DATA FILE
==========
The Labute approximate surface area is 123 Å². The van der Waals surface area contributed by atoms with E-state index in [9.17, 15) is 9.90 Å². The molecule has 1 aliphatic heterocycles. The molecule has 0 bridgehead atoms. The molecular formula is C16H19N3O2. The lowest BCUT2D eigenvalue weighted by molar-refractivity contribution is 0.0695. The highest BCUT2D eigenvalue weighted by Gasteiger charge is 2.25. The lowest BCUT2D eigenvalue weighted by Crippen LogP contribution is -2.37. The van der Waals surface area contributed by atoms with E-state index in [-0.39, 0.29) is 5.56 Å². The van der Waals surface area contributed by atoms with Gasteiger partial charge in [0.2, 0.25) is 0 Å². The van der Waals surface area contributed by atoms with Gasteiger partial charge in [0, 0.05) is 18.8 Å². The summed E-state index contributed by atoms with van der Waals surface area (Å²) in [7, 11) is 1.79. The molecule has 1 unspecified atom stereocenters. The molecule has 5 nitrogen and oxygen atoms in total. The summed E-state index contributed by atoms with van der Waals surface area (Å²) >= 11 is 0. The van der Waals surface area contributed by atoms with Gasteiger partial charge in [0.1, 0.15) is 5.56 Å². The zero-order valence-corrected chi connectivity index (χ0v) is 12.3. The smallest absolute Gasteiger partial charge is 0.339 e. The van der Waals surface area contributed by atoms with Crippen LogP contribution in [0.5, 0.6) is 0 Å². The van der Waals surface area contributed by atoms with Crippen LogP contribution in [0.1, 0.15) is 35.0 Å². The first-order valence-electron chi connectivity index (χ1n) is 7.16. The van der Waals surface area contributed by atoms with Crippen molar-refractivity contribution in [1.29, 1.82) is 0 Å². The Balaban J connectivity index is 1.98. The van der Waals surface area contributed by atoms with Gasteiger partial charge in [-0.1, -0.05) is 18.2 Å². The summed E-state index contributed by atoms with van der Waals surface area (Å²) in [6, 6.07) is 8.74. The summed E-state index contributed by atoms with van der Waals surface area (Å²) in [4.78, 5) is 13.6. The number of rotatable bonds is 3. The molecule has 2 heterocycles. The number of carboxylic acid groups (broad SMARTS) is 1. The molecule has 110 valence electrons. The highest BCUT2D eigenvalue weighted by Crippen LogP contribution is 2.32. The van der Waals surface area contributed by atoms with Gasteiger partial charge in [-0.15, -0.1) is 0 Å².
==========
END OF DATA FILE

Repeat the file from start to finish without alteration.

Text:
The Labute approximate surface area is 123 Å². The van der Waals surface area contributed by atoms with E-state index in [9.17, 15) is 9.90 Å². The molecule has 1 aliphatic heterocycles. The molecule has 0 bridgehead atoms. The molecular formula is C16H19N3O2. The lowest BCUT2D eigenvalue weighted by molar-refractivity contribution is 0.0695. The highest BCUT2D eigenvalue weighted by Gasteiger charge is 2.25. The lowest BCUT2D eigenvalue weighted by Crippen LogP contribution is -2.37. The van der Waals surface area contributed by atoms with E-state index in [-0.39, 0.29) is 5.56 Å². The van der Waals surface area contributed by atoms with Gasteiger partial charge in [0.2, 0.25) is 0 Å². The van der Waals surface area contributed by atoms with Gasteiger partial charge in [0, 0.05) is 18.8 Å². The summed E-state index contributed by atoms with van der Waals surface area (Å²) in [7, 11) is 1.79. The molecule has 1 unspecified atom stereocenters. The molecule has 5 nitrogen and oxygen atoms in total. The summed E-state index contributed by atoms with van der Waals surface area (Å²) >= 11 is 0. The van der Waals surface area contributed by atoms with Gasteiger partial charge in [0.1, 0.15) is 5.56 Å². The zero-order valence-corrected chi connectivity index (χ0v) is 12.3. The smallest absolute Gasteiger partial charge is 0.339 e. The van der Waals surface area contributed by atoms with Crippen LogP contribution in [0.5, 0.6) is 0 Å². The van der Waals surface area contributed by atoms with Crippen LogP contribution in [0.1, 0.15) is 35.0 Å². The first-order valence-electron chi connectivity index (χ1n) is 7.16. The van der Waals surface area contributed by atoms with Crippen molar-refractivity contribution in [1.29, 1.82) is 0 Å². The Balaban J connectivity index is 1.98. The van der Waals surface area contributed by atoms with Gasteiger partial charge in [-0.1, -0.05) is 18.2 Å². The summed E-state index contributed by atoms with van der Waals surface area (Å²) in [6, 6.07) is 8.74. The summed E-state index contributed by atoms with van der Waals surface area (Å²) in [4.78, 5) is 13.6. The number of rotatable bonds is 3. The molecule has 2 heterocycles. The number of carboxylic acid groups (broad SMARTS) is 1. The molecule has 110 valence electrons. The highest BCUT2D eigenvalue weighted by Crippen LogP contribution is 2.32. The van der Waals surface area contributed by atoms with Gasteiger partial charge in [-0.15, -0.1) is 0 Å².